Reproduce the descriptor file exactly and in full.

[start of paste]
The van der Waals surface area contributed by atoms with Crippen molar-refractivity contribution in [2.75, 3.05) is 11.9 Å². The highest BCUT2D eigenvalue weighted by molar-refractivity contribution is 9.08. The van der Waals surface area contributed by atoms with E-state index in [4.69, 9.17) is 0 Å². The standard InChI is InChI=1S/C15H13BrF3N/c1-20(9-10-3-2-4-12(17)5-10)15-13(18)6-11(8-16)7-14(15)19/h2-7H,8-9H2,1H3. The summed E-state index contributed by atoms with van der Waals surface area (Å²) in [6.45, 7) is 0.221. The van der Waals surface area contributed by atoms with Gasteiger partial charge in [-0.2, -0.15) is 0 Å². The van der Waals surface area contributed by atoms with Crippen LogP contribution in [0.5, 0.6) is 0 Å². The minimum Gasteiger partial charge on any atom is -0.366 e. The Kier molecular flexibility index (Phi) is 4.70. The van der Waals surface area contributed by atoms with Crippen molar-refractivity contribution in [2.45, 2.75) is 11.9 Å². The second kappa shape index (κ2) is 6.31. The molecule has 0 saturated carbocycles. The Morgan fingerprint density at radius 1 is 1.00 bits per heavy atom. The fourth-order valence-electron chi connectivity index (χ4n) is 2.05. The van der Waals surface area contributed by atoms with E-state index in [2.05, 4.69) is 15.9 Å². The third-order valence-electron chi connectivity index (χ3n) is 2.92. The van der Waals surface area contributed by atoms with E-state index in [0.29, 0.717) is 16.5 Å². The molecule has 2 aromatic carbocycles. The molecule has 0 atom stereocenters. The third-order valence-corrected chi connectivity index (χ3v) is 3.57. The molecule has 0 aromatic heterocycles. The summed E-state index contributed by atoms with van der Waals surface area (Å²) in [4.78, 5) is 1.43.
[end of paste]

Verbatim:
The van der Waals surface area contributed by atoms with Crippen molar-refractivity contribution in [2.75, 3.05) is 11.9 Å². The highest BCUT2D eigenvalue weighted by molar-refractivity contribution is 9.08. The van der Waals surface area contributed by atoms with E-state index in [4.69, 9.17) is 0 Å². The standard InChI is InChI=1S/C15H13BrF3N/c1-20(9-10-3-2-4-12(17)5-10)15-13(18)6-11(8-16)7-14(15)19/h2-7H,8-9H2,1H3. The summed E-state index contributed by atoms with van der Waals surface area (Å²) in [6.45, 7) is 0.221. The van der Waals surface area contributed by atoms with Gasteiger partial charge in [-0.2, -0.15) is 0 Å². The van der Waals surface area contributed by atoms with Crippen LogP contribution in [0.5, 0.6) is 0 Å². The minimum Gasteiger partial charge on any atom is -0.366 e. The Kier molecular flexibility index (Phi) is 4.70. The van der Waals surface area contributed by atoms with Crippen molar-refractivity contribution in [2.45, 2.75) is 11.9 Å². The second kappa shape index (κ2) is 6.31. The molecule has 0 saturated carbocycles. The Morgan fingerprint density at radius 1 is 1.00 bits per heavy atom. The fourth-order valence-electron chi connectivity index (χ4n) is 2.05. The van der Waals surface area contributed by atoms with E-state index in [2.05, 4.69) is 15.9 Å². The third-order valence-electron chi connectivity index (χ3n) is 2.92. The van der Waals surface area contributed by atoms with E-state index in [0.29, 0.717) is 16.5 Å². The molecule has 2 aromatic carbocycles. The molecule has 0 atom stereocenters. The third-order valence-corrected chi connectivity index (χ3v) is 3.57. The molecule has 0 aromatic heterocycles. The summed E-state index contributed by atoms with van der Waals surface area (Å²) in [4.78, 5) is 1.43.